Berman compares the Knicks’ interest in Young to the team’s 2009 interest in Stephen Curry, who was selected by the Warriors one spot before New York picked. There is concern that comparisons to Curry may impact Young’s career early, but he appears to be welcoming the pressure.

Check out more Atlantic Division notes:

  • Frank Ntilikina returned to the United States from his native France this week with a new look inspired by his desire to improve as part of the Knicks future, Berman writes“I’ve added some weight and muscle,” Ntilikina said. “I spent a lot of time working on my body in France. I’m getting better and more comfortable with my skills and body. I had the chance to maximize my time and work on my body, which I didn’t have time to do during the season.”
  • Nets forward Caris LeVert spent time in India this week working with young kids as part of the Basketball Without Borders program, Brian Lewis of the New York Post writes. LeVert said he enjoyed going to Taiwan last year for a camp hosted by teammate Jeremy Lin and that he wants to see more of the world.
  • Speaking of Lin, his season ended on opening night when he ruptured the patella tendon in his knee. Lin reflected on how faith helped him overcome the grief of an injury ending his season, Net Income of NetsDaily writes. “The injury was like the last straw for me. This was the biggest setback in my life. It took place at the moment of my life’s most anticipated and highest peak,” Lin said. “I’m 30 years old. As a basketball player, I’m 30 years old already entering the end of the line.”

Knicks Notes: Ntilikina, Fizdale, T. Young, Bridges

Knicks guard Frank Ntilikina has returned from France and will meet new coach David Fizdale for the first time today, writes Marc Berman of The New York Post. Fizdale said he wants to establish “great relationships with his players,” which is an area where management thought former coach Jeff Hornacek was lacking.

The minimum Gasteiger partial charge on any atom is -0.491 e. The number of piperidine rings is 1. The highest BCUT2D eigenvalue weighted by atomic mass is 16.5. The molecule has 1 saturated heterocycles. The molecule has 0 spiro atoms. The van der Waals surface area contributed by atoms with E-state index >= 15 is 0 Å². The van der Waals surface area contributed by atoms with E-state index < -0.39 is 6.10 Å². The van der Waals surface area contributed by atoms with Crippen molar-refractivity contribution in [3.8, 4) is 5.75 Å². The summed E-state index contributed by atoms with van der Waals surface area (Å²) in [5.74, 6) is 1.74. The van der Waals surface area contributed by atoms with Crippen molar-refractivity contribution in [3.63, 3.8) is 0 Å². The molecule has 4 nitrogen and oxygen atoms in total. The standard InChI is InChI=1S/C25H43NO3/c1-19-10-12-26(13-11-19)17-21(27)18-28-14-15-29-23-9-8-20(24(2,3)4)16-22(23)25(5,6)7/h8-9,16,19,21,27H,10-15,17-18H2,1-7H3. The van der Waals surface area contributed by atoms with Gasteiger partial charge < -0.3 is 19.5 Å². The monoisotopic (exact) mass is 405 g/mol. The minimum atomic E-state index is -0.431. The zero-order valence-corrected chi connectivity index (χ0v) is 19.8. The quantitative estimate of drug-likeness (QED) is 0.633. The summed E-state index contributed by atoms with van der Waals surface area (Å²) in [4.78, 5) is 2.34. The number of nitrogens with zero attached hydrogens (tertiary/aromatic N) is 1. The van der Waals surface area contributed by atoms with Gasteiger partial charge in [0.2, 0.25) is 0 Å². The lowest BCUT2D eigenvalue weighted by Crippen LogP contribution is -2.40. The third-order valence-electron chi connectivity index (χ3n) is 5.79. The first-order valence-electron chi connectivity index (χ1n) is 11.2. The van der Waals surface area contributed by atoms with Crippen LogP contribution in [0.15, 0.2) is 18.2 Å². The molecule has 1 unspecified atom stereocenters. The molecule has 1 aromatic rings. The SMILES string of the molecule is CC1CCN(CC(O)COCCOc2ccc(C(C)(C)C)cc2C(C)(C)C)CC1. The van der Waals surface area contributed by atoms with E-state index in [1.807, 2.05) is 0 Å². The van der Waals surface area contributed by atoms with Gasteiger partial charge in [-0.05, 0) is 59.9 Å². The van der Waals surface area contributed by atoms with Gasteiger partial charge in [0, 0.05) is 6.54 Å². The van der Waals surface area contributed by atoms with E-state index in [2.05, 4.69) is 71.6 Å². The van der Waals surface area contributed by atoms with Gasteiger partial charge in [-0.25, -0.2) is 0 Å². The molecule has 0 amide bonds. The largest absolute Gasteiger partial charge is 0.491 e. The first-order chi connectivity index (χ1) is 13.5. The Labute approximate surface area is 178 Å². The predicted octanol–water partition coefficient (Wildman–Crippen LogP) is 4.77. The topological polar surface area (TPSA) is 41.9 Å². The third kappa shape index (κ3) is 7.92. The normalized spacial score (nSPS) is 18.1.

Ntilikina will participate in an informal workout today along with fellow point guards Emmanuel Mudiay and Trey Burke, shooting guard Damyean Dotson and forward Troy Williams, who spent time in Memphis with Fizdale.

Ntilikina plans to remain in the United States for the rest of the offseason and will play with the Knicks’ summer league team in Las Vegas, Berman adds. He was held out of the league last year because of soreness in his left knee that occurred in the French League playoffs. Ntilikina has been working with a Knicks trainer while in France and has added muscle and weight.

There’s more this morning out of New York:

  • The Knicks are well stocked at point guard, but may be interested in Oklahoma’s Trae Young if he falls to No. 9, Berman adds in the same story.
  • Michigan State coach Tom Izzo is lobbying for the Knicks to draft Miles Bridges, Berman reports in a separate piece. GM Scott Perry talked to Izzo about Bridges during the season and plans to meet with him again next week. Also, assistant GM Gerald Madkins recently went to Lansing to discuss Bridges with the Michigan State coaching staff. Bridges was considered to be a lottery pick as a freshman last year, but decided to return to the Spartans for his sophomore season. “I see a guy who can play a lot of positions and defend them with his strength and rebounding,’’ Izzo said. “What I’d like to see him get better at? Continually improving getting shots off the dribble. He’s a phenomenal 85 percent free-throw shooter. I’d like to see him get to the line more. He’ll get better because he’s a gym rat — in there at 6:30 a.m., in there at night. How many guys love the game, how many guys like the game.”